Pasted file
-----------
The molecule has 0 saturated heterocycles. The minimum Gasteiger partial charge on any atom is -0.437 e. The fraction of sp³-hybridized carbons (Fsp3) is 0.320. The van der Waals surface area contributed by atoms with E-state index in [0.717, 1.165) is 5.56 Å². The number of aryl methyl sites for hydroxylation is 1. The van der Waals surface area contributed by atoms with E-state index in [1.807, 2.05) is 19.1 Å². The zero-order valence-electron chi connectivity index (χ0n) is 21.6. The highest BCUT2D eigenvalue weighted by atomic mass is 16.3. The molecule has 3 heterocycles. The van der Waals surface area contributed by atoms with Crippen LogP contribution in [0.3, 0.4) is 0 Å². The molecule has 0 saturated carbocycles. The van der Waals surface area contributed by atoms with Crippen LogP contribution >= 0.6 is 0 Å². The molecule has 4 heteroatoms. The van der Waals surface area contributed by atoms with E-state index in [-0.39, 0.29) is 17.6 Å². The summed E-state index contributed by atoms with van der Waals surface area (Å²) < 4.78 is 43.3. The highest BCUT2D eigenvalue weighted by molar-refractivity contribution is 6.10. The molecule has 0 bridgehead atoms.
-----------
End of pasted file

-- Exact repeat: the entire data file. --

The molecule has 0 saturated heterocycles. The minimum Gasteiger partial charge on any atom is -0.437 e. The fraction of sp³-hybridized carbons (Fsp3) is 0.320. The van der Waals surface area contributed by atoms with E-state index in [0.717, 1.165) is 5.56 Å². The number of aryl methyl sites for hydroxylation is 1. The van der Waals surface area contributed by atoms with E-state index in [1.807, 2.05) is 19.1 Å². The zero-order valence-electron chi connectivity index (χ0n) is 21.6. The highest BCUT2D eigenvalue weighted by atomic mass is 16.3. The molecule has 3 heterocycles. The van der Waals surface area contributed by atoms with Crippen LogP contribution in [0.3, 0.4) is 0 Å². The molecule has 0 saturated carbocycles. The van der Waals surface area contributed by atoms with Crippen LogP contribution >= 0.6 is 0 Å². The molecule has 4 heteroatoms. The van der Waals surface area contributed by atoms with E-state index in [-0.39, 0.29) is 17.6 Å². The summed E-state index contributed by atoms with van der Waals surface area (Å²) < 4.78 is 43.3. The highest BCUT2D eigenvalue weighted by molar-refractivity contribution is 6.10. The molecule has 0 bridgehead atoms.